Along with castings from the original molds of Rodin's Gate of Hell, The Burghers of Calais, and The Thinker, the wealthy businessman Matsukata Kojiro (1865–1950) acquired some 850 paintings, sketches, and prints by such masters as Renoir, Monet, Gauguin, van Gogh, Delacroix, and Cézanne. Matsukata kept the collection in Europe, but he left it to Japan in his will. The French government sent the artwork to Japan after World War II, and the collection opened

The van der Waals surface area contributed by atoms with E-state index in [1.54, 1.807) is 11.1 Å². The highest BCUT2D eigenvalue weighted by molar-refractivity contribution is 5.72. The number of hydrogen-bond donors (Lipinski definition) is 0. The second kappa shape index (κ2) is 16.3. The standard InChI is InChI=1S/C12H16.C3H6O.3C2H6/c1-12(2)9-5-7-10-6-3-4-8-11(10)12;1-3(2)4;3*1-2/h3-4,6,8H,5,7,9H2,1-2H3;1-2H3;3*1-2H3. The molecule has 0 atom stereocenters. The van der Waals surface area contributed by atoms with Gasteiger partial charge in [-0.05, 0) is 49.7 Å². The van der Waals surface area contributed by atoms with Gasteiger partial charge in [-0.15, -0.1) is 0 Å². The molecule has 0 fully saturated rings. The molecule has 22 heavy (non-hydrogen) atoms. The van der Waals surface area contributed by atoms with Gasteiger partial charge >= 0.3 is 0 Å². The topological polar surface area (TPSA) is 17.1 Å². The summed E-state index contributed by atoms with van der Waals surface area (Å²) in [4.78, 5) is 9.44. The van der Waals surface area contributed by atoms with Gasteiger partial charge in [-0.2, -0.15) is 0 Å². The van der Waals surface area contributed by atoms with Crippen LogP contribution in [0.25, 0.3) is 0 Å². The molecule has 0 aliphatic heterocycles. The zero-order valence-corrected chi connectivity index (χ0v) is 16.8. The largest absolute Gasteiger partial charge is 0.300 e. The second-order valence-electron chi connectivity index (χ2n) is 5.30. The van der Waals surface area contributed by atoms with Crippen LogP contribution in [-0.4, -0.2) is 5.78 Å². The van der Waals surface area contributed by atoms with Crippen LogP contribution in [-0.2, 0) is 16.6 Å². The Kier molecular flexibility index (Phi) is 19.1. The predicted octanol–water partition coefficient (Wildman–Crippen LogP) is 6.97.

to the public in 1959 in a building designed by Swiss-born architect Le Corbusier. Since then, the museum has diversified a bit; more recent acquisitions include works by Reubens, Tintoretto, El Greco, Max Ernst, and Jackson Pollock. The Seiyo is one of the best-organized, most pleasant museums to visit in Tokyo.